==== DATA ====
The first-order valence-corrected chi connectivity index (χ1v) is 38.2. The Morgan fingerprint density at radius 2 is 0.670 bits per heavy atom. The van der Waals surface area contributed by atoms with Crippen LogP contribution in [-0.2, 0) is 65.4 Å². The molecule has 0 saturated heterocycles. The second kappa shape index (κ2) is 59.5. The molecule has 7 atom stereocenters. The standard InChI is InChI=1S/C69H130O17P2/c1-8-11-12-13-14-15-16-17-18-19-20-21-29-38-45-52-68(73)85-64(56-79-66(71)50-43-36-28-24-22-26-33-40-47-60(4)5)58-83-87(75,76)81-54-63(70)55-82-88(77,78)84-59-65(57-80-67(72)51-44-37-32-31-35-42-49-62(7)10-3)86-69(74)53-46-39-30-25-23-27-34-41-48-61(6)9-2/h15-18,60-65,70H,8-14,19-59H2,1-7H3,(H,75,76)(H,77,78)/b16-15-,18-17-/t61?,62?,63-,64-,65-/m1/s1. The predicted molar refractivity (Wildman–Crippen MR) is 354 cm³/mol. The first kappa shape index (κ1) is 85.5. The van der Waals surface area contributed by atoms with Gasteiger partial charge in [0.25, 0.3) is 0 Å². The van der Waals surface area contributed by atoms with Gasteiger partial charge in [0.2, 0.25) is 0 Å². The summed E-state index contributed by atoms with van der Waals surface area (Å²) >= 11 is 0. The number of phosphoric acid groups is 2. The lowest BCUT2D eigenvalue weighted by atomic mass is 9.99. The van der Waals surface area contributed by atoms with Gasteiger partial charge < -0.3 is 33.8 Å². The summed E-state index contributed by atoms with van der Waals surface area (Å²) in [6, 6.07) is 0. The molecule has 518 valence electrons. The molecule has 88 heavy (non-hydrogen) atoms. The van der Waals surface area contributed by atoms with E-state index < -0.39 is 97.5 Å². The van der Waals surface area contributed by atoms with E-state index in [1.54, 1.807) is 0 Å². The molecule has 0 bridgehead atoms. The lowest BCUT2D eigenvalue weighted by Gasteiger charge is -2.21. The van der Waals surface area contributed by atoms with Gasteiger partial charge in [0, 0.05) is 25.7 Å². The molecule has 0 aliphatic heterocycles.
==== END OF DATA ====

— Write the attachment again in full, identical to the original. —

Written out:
The first-order valence-corrected chi connectivity index (χ1v) is 38.2. The Morgan fingerprint density at radius 2 is 0.670 bits per heavy atom. The van der Waals surface area contributed by atoms with Crippen LogP contribution in [-0.2, 0) is 65.4 Å². The molecule has 0 saturated heterocycles. The second kappa shape index (κ2) is 59.5. The molecule has 7 atom stereocenters. The standard InChI is InChI=1S/C69H130O17P2/c1-8-11-12-13-14-15-16-17-18-19-20-21-29-38-45-52-68(73)85-64(56-79-66(71)50-43-36-28-24-22-26-33-40-47-60(4)5)58-83-87(75,76)81-54-63(70)55-82-88(77,78)84-59-65(57-80-67(72)51-44-37-32-31-35-42-49-62(7)10-3)86-69(74)53-46-39-30-25-23-27-34-41-48-61(6)9-2/h15-18,60-65,70H,8-14,19-59H2,1-7H3,(H,75,76)(H,77,78)/b16-15-,18-17-/t61?,62?,63-,64-,65-/m1/s1. The predicted molar refractivity (Wildman–Crippen MR) is 354 cm³/mol. The first kappa shape index (κ1) is 85.5. The van der Waals surface area contributed by atoms with Gasteiger partial charge in [0.25, 0.3) is 0 Å². The van der Waals surface area contributed by atoms with Gasteiger partial charge in [0.2, 0.25) is 0 Å². The summed E-state index contributed by atoms with van der Waals surface area (Å²) >= 11 is 0. The number of phosphoric acid groups is 2. The lowest BCUT2D eigenvalue weighted by atomic mass is 9.99. The van der Waals surface area contributed by atoms with Gasteiger partial charge < -0.3 is 33.8 Å². The summed E-state index contributed by atoms with van der Waals surface area (Å²) in [6, 6.07) is 0. The molecule has 518 valence electrons. The molecule has 88 heavy (non-hydrogen) atoms. The van der Waals surface area contributed by atoms with E-state index < -0.39 is 97.5 Å². The van der Waals surface area contributed by atoms with E-state index in [1.54, 1.807) is 0 Å². The molecule has 0 bridgehead atoms. The lowest BCUT2D eigenvalue weighted by Gasteiger charge is -2.21. The van der Waals surface area contributed by atoms with Gasteiger partial charge in [0, 0.05) is 25.7 Å². The molecule has 0 aliphatic heterocycles.